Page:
One last thought about change. They say that the more things change, the more they stay the same. That doesn't always hold true for business, especially in an industry like this where fitness trends come and go quicker than you can say “spandex leotard,” but it could be said for some of our members.
I was only a child during the 1980s' reign of aerobics, but I remember watching Denise Austin and other group exercise divas on TV strutting their stuff and getting people fit, all while donned in the hottest 1980s fashions: leg warmers, crimped hair and side ponytails. You remember, right? (Even though you may want to forget.) Fitness was hip then. It was popular, and health clubs were the place to see and be seen. It was common to see crowded facilities and packed group exercise rooms.
Since then, most clubs have drastically changed. There are a variety of facility types out there, offering different amenities, touches and features. For the consumer, never have more options been available. And while most of the industry has removed the neon greens, pinks and purples from their club's decor, some of our members still seem to be stuck in the past.
Take, for example, an older, larger gentleman who wears nothing but parachute pants and brightly colored baggy shirts at the health club where I work out. I've never seen the performance advantage to that much extra clothing, so I assume that he wears the ridiculous outfit in the hopes that MC Hammer's “U Can't Touch This” will play over the facility's entertainment system, and he can wow us with his awesome dance moves.
Another fellow who frequents the gym wears a pair of shorts that are about two inches too short for even the NBA's short-shorts circa 1975. Although he does have legs that are worth showing off (he does a lot of squats; I'll give him that), the spin bike doesn't seem the best venue to show them off.
It's not just men who are stuck in the past. Women can be reluctant to change, too. I recently chatted with a woman while stepping on the stair climber. She told me about her love affair with the stair climber that started almost 20 years ago and continues today. Although I admire her passion for climbing stairs, I think it's high time she tried something new. No wonder she hasn't seen results or positive changes in her body since Jimmy Carter was president.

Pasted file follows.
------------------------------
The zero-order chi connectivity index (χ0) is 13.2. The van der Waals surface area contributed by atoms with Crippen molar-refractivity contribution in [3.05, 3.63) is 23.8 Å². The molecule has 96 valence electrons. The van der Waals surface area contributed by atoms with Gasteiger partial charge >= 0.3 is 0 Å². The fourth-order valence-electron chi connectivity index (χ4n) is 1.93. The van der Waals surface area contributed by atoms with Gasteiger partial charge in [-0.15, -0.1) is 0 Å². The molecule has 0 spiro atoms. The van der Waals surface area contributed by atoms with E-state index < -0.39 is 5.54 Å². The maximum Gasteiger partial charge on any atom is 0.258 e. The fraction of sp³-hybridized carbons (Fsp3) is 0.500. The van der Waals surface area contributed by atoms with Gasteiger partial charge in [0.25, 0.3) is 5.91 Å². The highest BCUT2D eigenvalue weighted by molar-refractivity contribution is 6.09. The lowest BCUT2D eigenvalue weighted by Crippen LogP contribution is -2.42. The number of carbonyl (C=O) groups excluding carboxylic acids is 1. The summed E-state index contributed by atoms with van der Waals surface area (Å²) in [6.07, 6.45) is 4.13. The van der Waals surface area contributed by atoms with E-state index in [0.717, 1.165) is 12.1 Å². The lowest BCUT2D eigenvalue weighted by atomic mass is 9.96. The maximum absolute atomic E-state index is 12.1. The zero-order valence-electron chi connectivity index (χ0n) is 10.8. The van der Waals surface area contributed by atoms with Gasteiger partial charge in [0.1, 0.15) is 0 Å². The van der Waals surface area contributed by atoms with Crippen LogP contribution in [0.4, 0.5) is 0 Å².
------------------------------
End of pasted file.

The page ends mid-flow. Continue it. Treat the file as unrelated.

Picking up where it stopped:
Then there are the women, usually in step class, who still manage to squeeze into those aforementioned spandex leotards. These women may not look as they did when they first purchased the leotards as 20-year-olds, but they sure are getting full use of them. The green movement is really big right now, so maybe these women are just trying to physically break down the fabric. (Probably not, but that's what I've told myself.) Why else would anyone choose to wear a fabric that shows every bump and bulge?
However, I'm not too quick to judge. I, myself, am not always eager to embrace change. Like the obsessive stair stepper, I am inexplicably drawn to the treadmill and always favor free weights over circuit-training equipment, no matter how many times I've recommended to a client that they change their workout every few months.
Also, as a group exercise instructor, I have my favorite songs to play, clothes to wear and choreography to use. I try to switch it up as much as I can. I buy new music at least once a year, I invest in a few good apparel pieces and shoes a couple of times a year, and I try to show at least one or two new moves during each class that I teach. But it isn't easy. Some say change is hard. They're right.